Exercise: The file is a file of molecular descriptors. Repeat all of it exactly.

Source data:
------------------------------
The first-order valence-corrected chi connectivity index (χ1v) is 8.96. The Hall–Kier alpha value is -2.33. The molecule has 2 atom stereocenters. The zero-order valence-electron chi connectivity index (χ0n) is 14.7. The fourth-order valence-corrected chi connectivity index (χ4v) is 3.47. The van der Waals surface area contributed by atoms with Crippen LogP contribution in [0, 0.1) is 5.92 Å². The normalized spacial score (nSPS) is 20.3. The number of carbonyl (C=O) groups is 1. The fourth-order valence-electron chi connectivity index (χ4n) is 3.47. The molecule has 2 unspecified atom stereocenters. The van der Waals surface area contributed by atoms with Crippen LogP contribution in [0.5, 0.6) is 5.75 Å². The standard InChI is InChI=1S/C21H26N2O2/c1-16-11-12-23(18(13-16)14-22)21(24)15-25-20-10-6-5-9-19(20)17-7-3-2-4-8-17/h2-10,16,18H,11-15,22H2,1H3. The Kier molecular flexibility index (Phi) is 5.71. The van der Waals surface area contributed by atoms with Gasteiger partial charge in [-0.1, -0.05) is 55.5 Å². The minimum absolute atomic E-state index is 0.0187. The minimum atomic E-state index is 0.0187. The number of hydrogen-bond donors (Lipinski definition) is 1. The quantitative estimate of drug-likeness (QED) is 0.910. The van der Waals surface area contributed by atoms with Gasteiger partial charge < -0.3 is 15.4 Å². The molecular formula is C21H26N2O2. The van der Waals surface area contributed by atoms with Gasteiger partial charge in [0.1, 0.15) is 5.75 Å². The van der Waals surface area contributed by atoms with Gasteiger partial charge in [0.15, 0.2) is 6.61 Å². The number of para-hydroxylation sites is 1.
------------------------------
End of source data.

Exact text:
The first-order valence-corrected chi connectivity index (χ1v) is 8.96. The Hall–Kier alpha value is -2.33. The molecule has 2 atom stereocenters. The zero-order valence-electron chi connectivity index (χ0n) is 14.7. The fourth-order valence-corrected chi connectivity index (χ4v) is 3.47. The van der Waals surface area contributed by atoms with Crippen LogP contribution in [0, 0.1) is 5.92 Å². The normalized spacial score (nSPS) is 20.3. The number of carbonyl (C=O) groups is 1. The fourth-order valence-electron chi connectivity index (χ4n) is 3.47. The molecule has 2 unspecified atom stereocenters. The van der Waals surface area contributed by atoms with Crippen LogP contribution in [0.5, 0.6) is 5.75 Å². The standard InChI is InChI=1S/C21H26N2O2/c1-16-11-12-23(18(13-16)14-22)21(24)15-25-20-10-6-5-9-19(20)17-7-3-2-4-8-17/h2-10,16,18H,11-15,22H2,1H3. The Kier molecular flexibility index (Phi) is 5.71. The van der Waals surface area contributed by atoms with Gasteiger partial charge in [-0.1, -0.05) is 55.5 Å². The minimum absolute atomic E-state index is 0.0187. The minimum atomic E-state index is 0.0187. The number of hydrogen-bond donors (Lipinski definition) is 1. The quantitative estimate of drug-likeness (QED) is 0.910. The van der Waals surface area contributed by atoms with Gasteiger partial charge < -0.3 is 15.4 Å². The molecular formula is C21H26N2O2. The van der Waals surface area contributed by atoms with Gasteiger partial charge in [0.1, 0.15) is 5.75 Å². The van der Waals surface area contributed by atoms with Gasteiger partial charge in [0.15, 0.2) is 6.61 Å². The number of para-hydroxylation sites is 1.